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Is magic always "Fireball Throwing"?

Discussion in 'World Building' started by Hans, Nov 22, 2011.

  1. Hans

    Hans Sage

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    Reading through the magic threads I take it, a lot of writers here are influenced by role playing games where a mage is walking artillery.
    In some older works magic is more subtle. It is more about getting the spirits to do your things. While the fingerclapping magic does exist it is often more like "wow, something unexplainable just happened without witness".
    Personally I like the older approach better, but that's just my personal opinion. So, which way do you take for your world and stories?
     
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  2. Sparkie

    Sparkie Auror

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    Funny you should bring this up. In my WIP magic is much like the "older approach." Getting spirits to take a side is of primary significance, with what might be termed 'battle magic' taking a backseat to good ol' fashioned melee and raged combat.

    I find the RPG style of magic a little stale when it's used in books. James Barclay's Raven stories come to mind. I think he's a decent writer, but the overt, video gamish style of magic he uses seems a little corny to me.
     
    Last edited: Nov 22, 2011
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  3. writeshiek33

    writeshiek33 Sage

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    both it depends on many factors of the story
     
  4. Devor

    Devor Fiery Keeper of the Hat Moderator

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    I prefer a bit of both. I think the tenor I've set up in my story requires a bit of both. It's unfortunate, though, because I'm having a bit of a struggle figuring out what a "wizard" is really capable of. The subtler aspects seem easier for me.

    In my other story, a mythological piece, there's a completely different tact. Magic is so real, and comes in so many very-well-defined varieties that it's almost in your face without the fireball mages you're referring to. But the dozen-or-so magical varieties are clear and even intuitive, with set limitations and abilities, so it would be hard to call anyone a piece of artillery.
     
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  5. AeliusBlythe

    AeliusBlythe New Member

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    I prefer if it's not, actually. Not a fan of the fireball-throwing. I don't find very obvious magic to be particularly believable. It has to be something I could see happening in the real world for it to really have any effect on me. Same reason I find serial killers scary and zombies funny.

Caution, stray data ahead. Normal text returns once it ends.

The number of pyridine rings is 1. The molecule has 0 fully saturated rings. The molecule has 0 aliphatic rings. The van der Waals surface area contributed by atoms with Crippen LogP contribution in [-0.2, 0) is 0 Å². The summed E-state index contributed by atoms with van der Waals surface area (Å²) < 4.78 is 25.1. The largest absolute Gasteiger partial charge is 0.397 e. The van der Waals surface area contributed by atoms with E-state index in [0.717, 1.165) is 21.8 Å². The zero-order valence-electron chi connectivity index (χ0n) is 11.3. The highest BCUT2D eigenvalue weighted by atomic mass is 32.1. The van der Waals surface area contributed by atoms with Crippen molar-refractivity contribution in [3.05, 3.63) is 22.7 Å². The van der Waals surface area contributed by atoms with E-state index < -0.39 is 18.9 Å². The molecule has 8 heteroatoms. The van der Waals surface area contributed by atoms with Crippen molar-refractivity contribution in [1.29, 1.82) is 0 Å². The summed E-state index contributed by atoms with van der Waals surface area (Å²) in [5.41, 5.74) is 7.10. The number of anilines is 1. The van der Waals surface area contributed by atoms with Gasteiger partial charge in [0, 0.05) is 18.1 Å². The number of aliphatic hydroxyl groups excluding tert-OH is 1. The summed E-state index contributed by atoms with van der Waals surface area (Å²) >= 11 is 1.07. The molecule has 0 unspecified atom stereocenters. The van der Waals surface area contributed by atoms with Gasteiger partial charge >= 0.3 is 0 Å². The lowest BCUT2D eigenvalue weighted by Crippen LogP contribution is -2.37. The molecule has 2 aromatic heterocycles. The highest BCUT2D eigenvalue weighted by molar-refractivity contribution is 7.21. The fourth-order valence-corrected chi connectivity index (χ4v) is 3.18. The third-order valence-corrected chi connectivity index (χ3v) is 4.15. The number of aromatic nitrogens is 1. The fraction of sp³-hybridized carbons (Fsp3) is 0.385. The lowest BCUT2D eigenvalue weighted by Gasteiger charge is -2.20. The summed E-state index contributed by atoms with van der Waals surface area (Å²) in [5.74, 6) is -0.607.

But then again, I do like Harry Potter. But I didn't exactly read Harry Potter for the magic. The characters and plotlines were strong enough to take center stage. That is not true for all books.
     
  6. Terra Arkay

    Terra Arkay Minstrel

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    My magic is mystery, spirit and pizazz rather than fire or deep-freeze. The magic in my story shall have something to do with the soul, a planet (yet to be named) and fireflies... Though fire-ball throwing and what not shall be included in my world, the main focus for magic is the mystery of it.
     
    Last edited: Nov 24, 2011
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  7. The magic in my WIP is more of the fireball-throwing variety, although it's (sort of) grounded scientifically so that it works in a very precise way. However the characters who can wield it 1) are the first people in the world who have these abilities, and 2) have not had it for very long. There's a mage-battle in the book that is basically the first of its kind, and none of the characters have ever done that before, so they're sort of making it up as they go along.
     
    Last edited: Nov 22, 2011
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  8. Amanita

    Amanita Maester

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    Interesting subject.
    My magic has aspects of both as well. There are very subtle elements (well, most elements can be used in subtle and less subtle way but you know what I mean ;)) and very impressive ones. Subtle aspects of magic are fascinating but I like more impressive displays of power from time to time as well. I don't have any problems with realism there, I don't require magic to be such and means of causing great destruction are realistic after all.
    Having never played games, they can't have influenced me, but movies have done so I believe.

    My "problem" is the fact that I tend to sympathize with the people hit by the fireball (or whatever) way too much. Therefore, I often have moral issues with just enjoying myself with scenes of powerful battle magic.
    This might also be after effects of being told that playing war is wrong by my parents as a child. ;) When I was about six or seven I used to play Lego with a boy from the neighborhood and they were quite shocked, when we started equipping our Lego boats with weapons. I've never done that again but in fantasy, sometimes there's no way past war. ;)
     
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  9. Codey Amprim